Life is disturbed because it is difficult to refuel


Ho Chi Minh CityNearly a month ago, Ngan Ngoc, 27 years old, spent 5 million VND to ride a motorbike taxi, not having to wait or drive around looking for a gas station.

Ngoc lives in District 8 but the job requires frequent travel between districts. On the afternoon of October 10, she came back from District 3, the car ran out of gas, stopped at a tree near her house and found it full of people waiting. After waiting for more than 30 minutes, it was not her turn, she ran around looking for another gas station, but there were signs “out of gas” everywhere. Running to District 7 in the hope of finding a place to have gas, but after going about a kilometer, the car stopped.

“I’ve never encountered this scene,” she said. More than 11 o’clock that night, Ngoc could only fill up with gasoline, but the store only sold 50,000 VND for each car. In the days that followed, the scene of “waiting forever to fill up with gas” continued to recur.

Obsessed with running out of gas in the middle of the road, the 27-year-old girl decided to switch to riding a motorbike taxi to be more proactive at work. “I know it will cost a lot of money, but I accept it,” said Ngoc, a female employee of a media company. She calculated, 5 million dong for a motorbike taxi has used up a quarter of a month’s salary, while normally it only costs nearly a million to fill up gas.

Ngoc and thousands of people are affected by the shortage of gasoline spreading across many provinces.






People wait in line at a gas station on Dien Bien Phu Street, Binh Thanh District, on the evening of November 1. Image: Minh Tam

Reporter’s quick survey VnExpress On October 31, on Nguyen Thi Thap Street, District 7 there were three gas stations, one hung a sign “out of petrol and oil”, the other two places were crowded with people waiting in line. On National Highway 1A, two gas stations close to each other, one is hanging with the sign “out of gas”, the other is only selling for a limit of 30,000 VND per car.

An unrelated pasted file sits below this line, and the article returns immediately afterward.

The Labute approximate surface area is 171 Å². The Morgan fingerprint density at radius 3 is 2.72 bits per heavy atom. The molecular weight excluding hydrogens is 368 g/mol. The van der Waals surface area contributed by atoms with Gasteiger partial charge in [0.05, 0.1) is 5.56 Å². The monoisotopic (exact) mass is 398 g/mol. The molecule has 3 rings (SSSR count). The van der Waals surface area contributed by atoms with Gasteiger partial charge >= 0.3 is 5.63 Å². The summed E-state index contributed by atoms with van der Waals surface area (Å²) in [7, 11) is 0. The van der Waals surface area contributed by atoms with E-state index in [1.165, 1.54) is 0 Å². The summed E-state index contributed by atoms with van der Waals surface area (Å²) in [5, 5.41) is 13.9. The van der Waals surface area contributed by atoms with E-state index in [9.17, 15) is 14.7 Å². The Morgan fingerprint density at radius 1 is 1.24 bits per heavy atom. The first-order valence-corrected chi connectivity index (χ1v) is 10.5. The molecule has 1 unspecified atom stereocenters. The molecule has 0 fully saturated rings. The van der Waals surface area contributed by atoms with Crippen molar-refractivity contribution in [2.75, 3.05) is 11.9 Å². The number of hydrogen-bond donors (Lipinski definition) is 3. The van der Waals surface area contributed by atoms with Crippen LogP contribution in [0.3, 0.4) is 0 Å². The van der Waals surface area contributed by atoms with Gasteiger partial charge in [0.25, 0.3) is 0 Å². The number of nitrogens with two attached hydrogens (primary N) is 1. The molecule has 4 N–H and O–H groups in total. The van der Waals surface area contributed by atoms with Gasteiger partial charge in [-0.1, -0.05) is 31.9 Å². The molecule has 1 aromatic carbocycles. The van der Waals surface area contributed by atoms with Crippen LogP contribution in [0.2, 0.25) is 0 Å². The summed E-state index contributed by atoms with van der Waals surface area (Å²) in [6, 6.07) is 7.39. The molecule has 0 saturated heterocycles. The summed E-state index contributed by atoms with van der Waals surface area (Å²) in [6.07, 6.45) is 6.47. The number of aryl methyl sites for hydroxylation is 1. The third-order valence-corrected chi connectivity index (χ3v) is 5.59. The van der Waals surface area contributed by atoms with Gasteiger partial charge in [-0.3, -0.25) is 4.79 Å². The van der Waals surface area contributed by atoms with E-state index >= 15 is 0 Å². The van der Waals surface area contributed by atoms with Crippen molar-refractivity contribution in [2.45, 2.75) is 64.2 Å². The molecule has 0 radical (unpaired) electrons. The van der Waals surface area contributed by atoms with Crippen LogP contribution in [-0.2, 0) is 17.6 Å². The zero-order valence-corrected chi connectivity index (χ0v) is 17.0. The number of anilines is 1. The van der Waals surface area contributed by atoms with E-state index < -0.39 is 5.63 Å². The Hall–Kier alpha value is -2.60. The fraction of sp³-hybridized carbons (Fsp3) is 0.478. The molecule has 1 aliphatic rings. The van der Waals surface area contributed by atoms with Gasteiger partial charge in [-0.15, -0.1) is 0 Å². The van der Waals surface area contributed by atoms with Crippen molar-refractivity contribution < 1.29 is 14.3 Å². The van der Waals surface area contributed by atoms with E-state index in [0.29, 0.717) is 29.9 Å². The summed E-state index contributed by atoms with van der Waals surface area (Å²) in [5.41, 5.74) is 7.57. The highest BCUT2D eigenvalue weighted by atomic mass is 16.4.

At the October socio-economic meeting on the afternoon of November 1, Director of the Department of Industry and Trade Bui Ta Hoang Vu reported to the People’s Committee of Ho Chi Minh City that, in addition to 108 petrol stations, there are 4 stores that are asking to stop for repair or procedures. close the door. The suburban area – including the districts of Cu Chi, Hoc Mon, Binh Chanh and Binh Tan and District 12 – has a more serious situation.

Previously, on October 27, Deputy Director of Ho Chi Minh City Department of Industry and Trade Nguyen Thi Kim Ngoc also said that every day, in Ho Chi Minh City, 9-10% of petrol stations have a situation of intermittent out of stock.

Ho Quoc Thong, Faculty of Economics, Ho Chi Minh City University of Economics, said that the Covid-19 pandemic and conflicts in the world have had a double impact on the income and life of the majority of workers. In addition, the consequences of inflationary pressure, rising gasoline prices, and now the scarcity of the gasoline market, make the difficulties pile up.

“The situation of prolonged waiting at gas stations and limited distribution causes loss of time, money and has a heavy impact on psychology. Many people are affected by income and quality of life… just because waiting for his turn to fill up gasoline, even waiting without filling, “said Dr. Thong.

Before this situation, according to Mr. Thong, people will have to choose to endure or change their habits to adapt. “But no matter how they adapt, they still have to add costs, time and resources. The total additional costs or losses due to the instability of the petroleum market to society are very large,” said Mr. Gia said.

Mr. Thong noted that the cost is not only money, but also time, effort and lost opportunities, which will create other psychological and spiritual impacts, even social risks.